Cynthia Anderson is the author of the new book “Home Now: How 6000 Refugees Transformed an American Town,” on which this essay was based.
When I was growing up, Lisbon Street in Lewiston was the center of the world. A few times a year, my family drove there from our village 45 miles up the Androscoggin River to shop and to see my great-aunt Nell. She’d moved to the city decades earlier; her husband worked in a mill there. Now in her 70s, widowed, she lived in a tidy duplex with an upright bass. During our visits she served lemonade and rolls hot from the oven. The bass grumbled whenever my sister or I plucked it.
In the early 1970s, Lisbon Street formed the spine of the small city. The sidewalks were filled with families and couples. After shopping for school supplies at Kresge’s, we’d head to Ward Brothers department store, where the saleswomen spoke English to us and French to each other. The smell inside Ward’s was a heady mix of everything the cosmetics counter had to offer, the carpet soft underfoot.
My sister and I didn’t know it, but even then Lisbon Street was in decline. The city’s glory years manufacturing textiles and shoes, decades that had brought trains filled with French Canadians in search of jobs, were fading as one by one the mills closed. Maine’s once-richest city – its Bates Mill the state’s largest employer for more than two decades – would struggle for years to come. The couples and young families were vanishing.
Yet whenever I came back to the fine old buildings and the river and the hills beyond, I thought, here is a place. Even at its nadir the city retained grandeur and suspense, like a stage between acts.
By the mid-1990s a tenuous renaissance was taking form with health care, banking, and other services beginning to fill the postindustrial void. Former mill spaces were converted into restaurants and galleries. Unemployment fell, though the population continued to dwindle and downtown remained stagnant. Of the families who stayed, half of those with children under age 5 lived below the poverty level.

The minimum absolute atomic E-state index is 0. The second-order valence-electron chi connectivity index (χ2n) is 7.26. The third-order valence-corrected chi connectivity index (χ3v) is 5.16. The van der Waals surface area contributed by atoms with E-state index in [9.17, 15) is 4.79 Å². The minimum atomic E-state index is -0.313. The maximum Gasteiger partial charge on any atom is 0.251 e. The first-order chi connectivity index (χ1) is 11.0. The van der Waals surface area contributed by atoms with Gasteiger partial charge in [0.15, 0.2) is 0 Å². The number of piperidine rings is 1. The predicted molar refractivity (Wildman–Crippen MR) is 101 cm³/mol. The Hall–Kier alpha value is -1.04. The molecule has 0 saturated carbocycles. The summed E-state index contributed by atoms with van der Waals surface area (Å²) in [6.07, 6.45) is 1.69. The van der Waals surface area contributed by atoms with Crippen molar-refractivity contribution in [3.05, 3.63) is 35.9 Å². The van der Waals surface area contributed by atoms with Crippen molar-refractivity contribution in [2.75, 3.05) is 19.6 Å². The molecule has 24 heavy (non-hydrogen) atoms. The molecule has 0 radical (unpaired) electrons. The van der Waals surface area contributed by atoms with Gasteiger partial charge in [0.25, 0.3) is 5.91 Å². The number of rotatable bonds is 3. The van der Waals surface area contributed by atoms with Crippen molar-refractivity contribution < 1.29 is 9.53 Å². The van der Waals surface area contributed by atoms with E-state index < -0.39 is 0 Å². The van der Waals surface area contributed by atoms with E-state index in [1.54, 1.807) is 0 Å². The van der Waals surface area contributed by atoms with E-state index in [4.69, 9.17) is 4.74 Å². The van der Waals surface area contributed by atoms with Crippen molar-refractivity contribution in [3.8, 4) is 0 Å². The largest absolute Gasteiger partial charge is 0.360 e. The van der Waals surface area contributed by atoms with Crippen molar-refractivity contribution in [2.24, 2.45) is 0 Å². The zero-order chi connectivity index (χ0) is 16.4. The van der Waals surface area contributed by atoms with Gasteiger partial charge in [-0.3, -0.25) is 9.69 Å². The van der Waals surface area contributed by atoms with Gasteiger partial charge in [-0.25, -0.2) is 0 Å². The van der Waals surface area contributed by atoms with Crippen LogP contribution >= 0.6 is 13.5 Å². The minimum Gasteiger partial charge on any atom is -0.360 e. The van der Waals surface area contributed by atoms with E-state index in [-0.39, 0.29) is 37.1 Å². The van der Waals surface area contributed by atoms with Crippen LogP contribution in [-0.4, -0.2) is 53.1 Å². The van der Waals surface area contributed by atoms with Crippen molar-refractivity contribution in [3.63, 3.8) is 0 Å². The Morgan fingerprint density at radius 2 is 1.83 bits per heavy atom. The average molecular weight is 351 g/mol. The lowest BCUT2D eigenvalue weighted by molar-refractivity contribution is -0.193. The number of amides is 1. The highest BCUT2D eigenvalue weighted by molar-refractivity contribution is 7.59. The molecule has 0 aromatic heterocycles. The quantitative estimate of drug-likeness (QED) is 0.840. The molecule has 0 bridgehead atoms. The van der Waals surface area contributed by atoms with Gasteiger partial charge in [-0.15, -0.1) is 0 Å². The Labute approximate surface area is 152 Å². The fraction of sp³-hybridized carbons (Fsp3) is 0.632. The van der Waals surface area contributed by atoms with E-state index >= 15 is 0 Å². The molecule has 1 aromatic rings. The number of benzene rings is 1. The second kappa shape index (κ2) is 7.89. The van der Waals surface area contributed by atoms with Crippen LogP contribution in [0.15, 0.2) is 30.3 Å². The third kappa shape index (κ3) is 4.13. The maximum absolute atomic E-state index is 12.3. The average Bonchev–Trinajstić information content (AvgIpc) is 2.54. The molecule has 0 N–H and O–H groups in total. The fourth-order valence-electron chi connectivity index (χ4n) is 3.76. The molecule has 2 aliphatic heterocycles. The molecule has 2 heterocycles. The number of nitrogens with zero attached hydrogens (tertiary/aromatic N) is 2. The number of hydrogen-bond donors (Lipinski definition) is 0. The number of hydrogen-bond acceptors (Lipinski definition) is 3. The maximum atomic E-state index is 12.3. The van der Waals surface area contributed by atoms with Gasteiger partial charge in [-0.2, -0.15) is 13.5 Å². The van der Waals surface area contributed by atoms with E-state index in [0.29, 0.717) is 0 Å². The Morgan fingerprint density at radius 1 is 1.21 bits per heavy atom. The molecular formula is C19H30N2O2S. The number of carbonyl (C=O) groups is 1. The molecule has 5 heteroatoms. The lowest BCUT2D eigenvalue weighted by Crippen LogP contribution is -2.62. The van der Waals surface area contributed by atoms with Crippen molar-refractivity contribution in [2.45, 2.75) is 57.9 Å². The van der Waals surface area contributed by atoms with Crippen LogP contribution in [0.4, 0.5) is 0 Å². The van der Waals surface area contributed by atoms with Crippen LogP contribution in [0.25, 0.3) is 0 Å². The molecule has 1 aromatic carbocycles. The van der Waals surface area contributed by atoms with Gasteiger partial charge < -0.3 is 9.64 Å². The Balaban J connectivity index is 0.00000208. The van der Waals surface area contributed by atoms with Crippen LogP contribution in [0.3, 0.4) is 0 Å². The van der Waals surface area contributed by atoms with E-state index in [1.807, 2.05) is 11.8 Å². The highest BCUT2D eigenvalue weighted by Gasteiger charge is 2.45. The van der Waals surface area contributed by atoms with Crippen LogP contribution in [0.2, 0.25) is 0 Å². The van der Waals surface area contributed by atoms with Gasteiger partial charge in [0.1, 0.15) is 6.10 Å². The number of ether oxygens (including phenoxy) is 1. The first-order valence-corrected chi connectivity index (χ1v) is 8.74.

Such was the situation in February 2001 when the first Somali refugees came north from Portland, 40 miles away, where housing was short. Maine was cold, and homogeneous (whitest state in the nation, also the oldest), but it offered safety and access to services, and a lower cost of living than large cities where the federal government had first resettled the refugees. Moving to the extreme Northeast was their choice. Jokes about the snow – like the one about the kid who ran inside to tell his mom he’d just eaten sugar from the sky – soon embedded themselves in Lewiston-Somali culture.
By the beginning of 2003, more than 1,400 newcomers had come to the city. They settled into triple- and quadruple-deckers. When I came north that spring to visit friends, women in hijabs were shepherding kids down streets that for years had been all but empty. It was an incongruous, surprising sight. On Lisbon, a few closed stores had reopened under Somali ownership. I went into one, bought cardamom, and wondered at signs offering translation and money-wiring services, and – back out on the sidewalk – at the palpable energy. In a place where businesses rarely stayed open after 5 p.m., these were still lit at 8:30.